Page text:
Nina Gaby

Essays, art, and healthcare


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Action plan. Writing about health care.

photo-66For today can I just write a blog about writing a blog? Of course I can. I’m the boss of me. Except that I started writing another piece today, one I realize could be considered controversial and should only see the light of day under deep pseudonym in the AARP magazine backpages–so I feel less the mistress of my own freedom than any thinly veiled braggadocio might suggest. That piece, the one you will likely not read, is about the atrocities of getting old in the changing workplaces of an ageist society where you are unappreciated as a still fierce force to be reckoned with. Instead the piece reads more like a Human Resource reportable incident than a blog post and do we really want to go there? If you do, message me discreetly.

So anyway, in the spirit of positivity, let’s talk about a new project instead. This March I attended the annual conference “Writing, Publishing, and Social Media for Healthcare Professionals” at Harvard. I admit it was daunting to spend time with two hundred medical experts and hearing their pitches for what could easily become the next medical blockbuster. We met with agents, editors and publicists and attended three days of lectures on such topics as “How to Get Your Message Out in Today’s Changing Media Environment,” “Narrative Writing in Healing: The Power of Stories,” and “Publishing is Changing the Way Medicine is Practiced.” Participants left the conference all charged up with action plans and brand new twitter accounts. I left geared up to do…something. During the workshops I made a pretend pitch to write a patient-centered handbook, titled something like So How Was Your Week?, which would explain, in a conversational Anne Lamott-y tone, what to expect from your psychiatric encounter. I practiced and pitched it and got good marks for my delivery to a panel of a dozen agents and editors and the aforementioned two hundred others. No agents swarmed me for a book deal, nor did I really want one. My handbook just didn’t have the punch of, say, revolutionary non-pharmacological ways to beat the common headache forever or how one surgeon brings the dead back to life or the slam dunk memoir potential of impoverished illegal immigrant cures blindness (maybe I embellished a bit here) What I really want to do anyway is find ways of talking about how we feel about doing health care, how do our stories matter in the schema of Obama-care and litigation and insurance insanity? I’ll never be an Oliver Sacks or Atul Gawande, I’m just a worker on the front lines. But what if stories like mine and those of my colleagues could shine a light on the complexities of today’s health care and create better communication with patients, families, colleagues, legislators? What if we could promote health care by making our process more transparent? What if we found words to support each other during this process? Working on the front lines can be a lonely and misunderstood endeavor. Our stories have great potential to heal and I want to talk about ways to do this.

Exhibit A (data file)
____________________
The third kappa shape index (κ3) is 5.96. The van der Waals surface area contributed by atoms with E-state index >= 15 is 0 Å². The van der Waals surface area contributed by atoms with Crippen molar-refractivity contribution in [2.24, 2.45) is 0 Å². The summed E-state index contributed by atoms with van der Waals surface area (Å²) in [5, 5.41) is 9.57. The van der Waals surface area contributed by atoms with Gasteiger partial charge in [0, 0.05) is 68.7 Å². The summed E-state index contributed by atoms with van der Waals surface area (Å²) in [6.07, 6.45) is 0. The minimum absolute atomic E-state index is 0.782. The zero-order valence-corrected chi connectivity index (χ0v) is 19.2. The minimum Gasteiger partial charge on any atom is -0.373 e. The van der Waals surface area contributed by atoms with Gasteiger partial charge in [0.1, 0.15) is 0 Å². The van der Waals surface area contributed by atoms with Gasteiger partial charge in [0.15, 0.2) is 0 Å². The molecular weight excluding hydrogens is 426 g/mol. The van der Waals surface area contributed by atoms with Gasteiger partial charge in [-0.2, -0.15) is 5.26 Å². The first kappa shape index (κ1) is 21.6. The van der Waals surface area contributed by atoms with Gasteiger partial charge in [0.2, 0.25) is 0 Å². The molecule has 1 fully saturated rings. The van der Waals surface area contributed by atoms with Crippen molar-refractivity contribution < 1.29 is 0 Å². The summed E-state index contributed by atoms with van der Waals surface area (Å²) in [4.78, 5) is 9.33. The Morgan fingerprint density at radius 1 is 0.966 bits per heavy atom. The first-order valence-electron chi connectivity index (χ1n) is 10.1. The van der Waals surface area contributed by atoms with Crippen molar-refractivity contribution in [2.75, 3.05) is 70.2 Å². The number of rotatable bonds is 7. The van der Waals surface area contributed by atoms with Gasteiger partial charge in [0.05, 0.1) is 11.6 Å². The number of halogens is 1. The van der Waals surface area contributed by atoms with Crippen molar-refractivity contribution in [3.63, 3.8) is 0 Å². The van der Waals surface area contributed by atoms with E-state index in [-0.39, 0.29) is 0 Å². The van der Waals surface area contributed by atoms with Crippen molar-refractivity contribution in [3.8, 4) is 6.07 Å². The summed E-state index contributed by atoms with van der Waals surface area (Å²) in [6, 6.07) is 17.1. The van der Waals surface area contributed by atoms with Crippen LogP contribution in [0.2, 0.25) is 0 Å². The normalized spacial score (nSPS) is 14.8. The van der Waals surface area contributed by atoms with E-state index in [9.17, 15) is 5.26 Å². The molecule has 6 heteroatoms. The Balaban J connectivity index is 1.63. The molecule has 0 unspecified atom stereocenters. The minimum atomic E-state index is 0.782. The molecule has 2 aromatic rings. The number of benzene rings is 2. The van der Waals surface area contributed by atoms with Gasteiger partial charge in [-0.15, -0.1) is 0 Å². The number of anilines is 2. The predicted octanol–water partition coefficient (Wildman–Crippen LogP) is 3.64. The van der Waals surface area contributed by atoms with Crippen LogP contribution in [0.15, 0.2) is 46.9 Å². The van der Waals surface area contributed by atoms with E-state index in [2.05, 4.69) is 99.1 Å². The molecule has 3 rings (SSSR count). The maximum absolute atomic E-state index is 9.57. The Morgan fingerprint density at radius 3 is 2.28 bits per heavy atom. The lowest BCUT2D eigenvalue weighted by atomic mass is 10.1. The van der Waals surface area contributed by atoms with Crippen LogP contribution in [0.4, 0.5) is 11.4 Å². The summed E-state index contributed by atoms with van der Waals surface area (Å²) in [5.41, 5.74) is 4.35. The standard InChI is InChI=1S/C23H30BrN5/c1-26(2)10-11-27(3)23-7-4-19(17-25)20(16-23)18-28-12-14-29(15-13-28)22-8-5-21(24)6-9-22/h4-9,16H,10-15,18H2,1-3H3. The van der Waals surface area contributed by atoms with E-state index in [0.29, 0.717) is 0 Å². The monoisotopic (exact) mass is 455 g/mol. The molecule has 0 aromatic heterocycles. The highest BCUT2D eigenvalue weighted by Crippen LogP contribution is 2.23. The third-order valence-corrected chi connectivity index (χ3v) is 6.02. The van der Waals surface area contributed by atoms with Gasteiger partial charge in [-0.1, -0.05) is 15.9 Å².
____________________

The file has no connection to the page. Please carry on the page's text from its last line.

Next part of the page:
So in the positive spirit of staying close to home and writing what you know, starting in May I’ll be working with the marketing and communication team at my local hospital to do some interviews and write some blogs and connect with my colleagues and patients to do the same. Stay tuned. In the meantime here are several collections with beautiful narrative, moving examples of the genre.

Shades of Blue: Writers on Depression, Suicide, and Feeling Blue edited by Amy Ferris, Seal Press 2015.

Mothering Through the Darkness: Women Open Up About the Postpartum Experience, edited by Jessica Smock and Stephanie Sprenger, She Writes Press 2015.

Same Time next Week: True Stories of Working Through Mental Illness, edited by Lee Gutkind, InFact Books, 2015.